Now, to draw or write or sketch on this Pad, Lenovo includes a Real Pen that can transform from Stylus to an actual ballpoint pen, just in case if you need a real pen. To change from stylus to pen, you can slide one of the three mini ballpoint tips into the hole at the top of the pen.
Graphics and Audio
The Yoga Book comes with preinstalled Intel HD 400 Graphics GPU which is suitable for moderate gaming, but not more than that.
For such a thin chassis, the Yoga Book is surprisingly loud. Not only that, the audio is surprisingly clear, as I found listening to Chris Stapleton’s “Tennessee Whiskey.” The singer’s smoky vocals meshed with the light strumming of the acoustic and bass guitars. The Dolby Audio software program undoubtedly made for the Best listening experience. Among all the six settings (Dynamic, Movie, Music, Sport, Voice, and Personalize), Dynamic delivered the perfect audio overall.
Hardware and Performance
The Lenovo Yoga Book is powered by Intel Atom x5-Z8550 processor clocked at 2.4 GHz that comes with 4GB of RAM isn’t going to set the world on fire. It can, however, will let you take some notes, draw a sketch or two, or watch a movie. The notebook does not show any lag, even with eight tabs of Google Chrome running in the background while streaming a Full-HD video on YouTube.
The Yoga Book’s 64 GB eMMC flash drive (expandable to 128 GB via micro-SD card) reproduced 4.97GB of mixed files in just 2 minutes and 57 seconds. That’s a transfer charge of 28.8 Mbps, which is very well better than the Dell’s Inspiron 11 3000’s 27.2 Mbps. However, the Miix 310, which has a 64GB eMMC drive, delivered 36.7 Mbps, whereas the Microsoft’s Surface 3 (128GB eMMC drive) delivered 36.7 MBps.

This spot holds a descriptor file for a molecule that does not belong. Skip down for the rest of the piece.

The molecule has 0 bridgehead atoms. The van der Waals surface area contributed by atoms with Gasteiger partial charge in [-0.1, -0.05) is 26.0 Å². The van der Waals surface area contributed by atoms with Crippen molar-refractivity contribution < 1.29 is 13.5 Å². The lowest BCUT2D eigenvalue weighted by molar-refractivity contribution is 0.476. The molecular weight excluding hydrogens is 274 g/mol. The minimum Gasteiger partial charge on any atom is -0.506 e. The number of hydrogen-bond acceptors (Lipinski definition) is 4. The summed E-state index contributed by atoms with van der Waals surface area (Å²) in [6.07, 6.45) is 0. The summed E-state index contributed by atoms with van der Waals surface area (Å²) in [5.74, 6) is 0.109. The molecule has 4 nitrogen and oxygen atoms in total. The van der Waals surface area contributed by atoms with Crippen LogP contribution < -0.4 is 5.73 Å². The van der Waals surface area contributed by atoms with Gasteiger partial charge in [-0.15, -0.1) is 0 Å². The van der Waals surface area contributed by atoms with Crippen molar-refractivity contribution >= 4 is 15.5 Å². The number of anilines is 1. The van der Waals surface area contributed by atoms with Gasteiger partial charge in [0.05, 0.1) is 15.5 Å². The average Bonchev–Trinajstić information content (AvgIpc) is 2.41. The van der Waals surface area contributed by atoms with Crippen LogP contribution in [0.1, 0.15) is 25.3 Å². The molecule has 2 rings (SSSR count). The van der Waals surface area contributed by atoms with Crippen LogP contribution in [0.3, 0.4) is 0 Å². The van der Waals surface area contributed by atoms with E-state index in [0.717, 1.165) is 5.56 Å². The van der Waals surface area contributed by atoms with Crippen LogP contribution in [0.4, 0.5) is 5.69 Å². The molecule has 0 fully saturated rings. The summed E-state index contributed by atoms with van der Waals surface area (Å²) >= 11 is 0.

It doesn’t matter what we threw at it; the Yoga Book remained cool under urgent. After streaming a Full-HD YouTube video for 15 minutes, the Yoga Book’s touchpad and space between the G and H keys measured 82 and 85 degrees Fahrenheit. The underside of the convertible was a tad hotter at 96 degrees, which is only barely above our 95-degree consolation threshold.
According to Lenovo, the Yoga Book can last as long as 13 hours on a charge. However, once we ran our battery test, which consists of regular internet browsing over Wi-Fi, the notebook lasted 9 hours and 35 minutes. That inevitably outlasts the Surface 3’s 8 hours and the Inspiron 11 3000’s 5 hours and 30 minutes. However, The Miix 310 was The Best amongst all the convertible, with 12 hours and 24 minutes.
The Windows version of the Yoga Book costs $549 and features 2.4-GHz Intel Atom x5-Z8550 processor with 4GB RAM, a 64 GB eMMC flash drive and an Intel HD 400 Graphics GPU. The Android version of the Yoga Book has the identical specs and costs $499.
The Yoga Book is the futuristic convertible that we need somewhere down the line. Lenovo undoubtedly will get factors for taking a risk and creating such a daring product. The Yoga Book’s superthin, superlight chassis is the factor desires are manufactured from, whereas the Halo keyboard is straight out of a science fiction novel. The Create Pad offers you a realistic pen feel. However, as revolutionary as the keyboard is, it makes using the convertible as a laptop pretty tough. It also would have been good if the Windows version of the Yoga Book allow you to take notes with the screen off, just like the Android model.